The technicians at Maxar Technologies might never know precisely what happened to SXM-7; the pay-radio operator’s satellite that was launched on December 13th and was working perfectly, yet failed a few weeks later on January 16th.
Maxar, in releasing its Q4 and full year numbers, admitted that it would be absorbing some direct costs associated with the craft’s build and despite the lost satellite now being the subject of a $225 million insurance claim.
“We’re continuing to work on this one and we’re going to do our best to get it to be as performance or back to specifications as we can,” stated Dan Jablonsky, Maxar’s CEO.
Maxar is also working on the next-in-line satellite for SiriusXM (SXM-8) and on February 24th Jablonsky told analysts that SXM-8 would also be later to launch than originally planned.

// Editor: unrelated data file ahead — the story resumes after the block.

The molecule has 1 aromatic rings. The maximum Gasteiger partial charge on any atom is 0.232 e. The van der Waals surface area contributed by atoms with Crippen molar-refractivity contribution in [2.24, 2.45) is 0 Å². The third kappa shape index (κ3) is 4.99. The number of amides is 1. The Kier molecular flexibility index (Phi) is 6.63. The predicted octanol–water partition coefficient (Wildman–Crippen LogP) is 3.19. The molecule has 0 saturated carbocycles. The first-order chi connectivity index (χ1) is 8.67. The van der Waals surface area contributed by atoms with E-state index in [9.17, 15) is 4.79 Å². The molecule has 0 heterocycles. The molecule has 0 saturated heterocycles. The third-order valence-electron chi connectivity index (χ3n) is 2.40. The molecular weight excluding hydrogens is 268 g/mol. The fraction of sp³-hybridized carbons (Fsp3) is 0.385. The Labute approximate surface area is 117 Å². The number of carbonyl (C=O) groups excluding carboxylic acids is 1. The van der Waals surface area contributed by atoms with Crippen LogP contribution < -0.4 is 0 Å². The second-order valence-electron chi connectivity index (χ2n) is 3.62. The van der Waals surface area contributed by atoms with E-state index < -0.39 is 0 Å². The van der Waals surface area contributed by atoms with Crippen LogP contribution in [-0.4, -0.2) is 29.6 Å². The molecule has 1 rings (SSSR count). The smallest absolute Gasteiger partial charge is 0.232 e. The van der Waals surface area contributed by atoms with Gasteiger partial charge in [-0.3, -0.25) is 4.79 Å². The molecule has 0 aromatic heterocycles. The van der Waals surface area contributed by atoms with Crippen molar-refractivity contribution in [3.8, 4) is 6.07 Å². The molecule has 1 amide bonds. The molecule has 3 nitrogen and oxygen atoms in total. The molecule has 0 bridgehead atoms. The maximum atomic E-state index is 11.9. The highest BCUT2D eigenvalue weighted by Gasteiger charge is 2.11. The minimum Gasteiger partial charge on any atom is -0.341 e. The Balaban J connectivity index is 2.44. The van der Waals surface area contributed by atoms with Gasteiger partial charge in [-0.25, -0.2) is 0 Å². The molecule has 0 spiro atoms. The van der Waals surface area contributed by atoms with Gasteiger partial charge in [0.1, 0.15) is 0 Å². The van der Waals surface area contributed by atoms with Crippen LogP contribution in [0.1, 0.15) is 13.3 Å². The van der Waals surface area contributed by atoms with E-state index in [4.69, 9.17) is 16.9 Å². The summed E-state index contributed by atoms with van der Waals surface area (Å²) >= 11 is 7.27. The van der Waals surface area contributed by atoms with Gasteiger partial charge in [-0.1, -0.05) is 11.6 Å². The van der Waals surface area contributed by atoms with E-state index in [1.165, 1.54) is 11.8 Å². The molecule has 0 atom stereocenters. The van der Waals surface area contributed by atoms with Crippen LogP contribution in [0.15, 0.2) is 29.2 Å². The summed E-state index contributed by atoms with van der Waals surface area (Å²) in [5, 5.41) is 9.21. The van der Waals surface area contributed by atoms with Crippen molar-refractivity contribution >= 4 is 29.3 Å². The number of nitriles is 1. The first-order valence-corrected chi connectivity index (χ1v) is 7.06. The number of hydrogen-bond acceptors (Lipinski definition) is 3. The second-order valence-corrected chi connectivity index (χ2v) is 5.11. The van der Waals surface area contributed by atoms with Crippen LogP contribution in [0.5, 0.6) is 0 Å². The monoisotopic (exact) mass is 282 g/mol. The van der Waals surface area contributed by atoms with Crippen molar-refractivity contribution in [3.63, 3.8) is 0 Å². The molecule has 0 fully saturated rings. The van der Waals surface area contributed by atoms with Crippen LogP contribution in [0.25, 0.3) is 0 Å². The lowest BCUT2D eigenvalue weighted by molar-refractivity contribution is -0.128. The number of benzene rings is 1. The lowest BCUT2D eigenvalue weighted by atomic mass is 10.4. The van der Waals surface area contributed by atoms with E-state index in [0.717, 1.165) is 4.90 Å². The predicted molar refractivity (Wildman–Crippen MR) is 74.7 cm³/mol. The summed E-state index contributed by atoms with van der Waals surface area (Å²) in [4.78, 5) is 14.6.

Meanwhile, Maxar’s engineers are continuing the process of troubleshooting and diagnosing the problems on SXM-7.
Maxar’s portfolio of geostationary orders include the already delayed Jupiter-3 craft (aka EchoStar-24) which is also subject to Covid-related workflow delays. Jablonsky told analysts that a series of five satellites under construction for Intelsat’s C-band replacement activity were progressing well.
During the results announcement, Jablonsky reported consolidated revenues of $1.7 billion ($1.6 billion in previous year) and a net income of $303 million. During the year Maxar repurchased $511 million of Term Loans. It reported a rise in backlog of 17 per cent to $1.9 billion ($1.6 billion in 2019).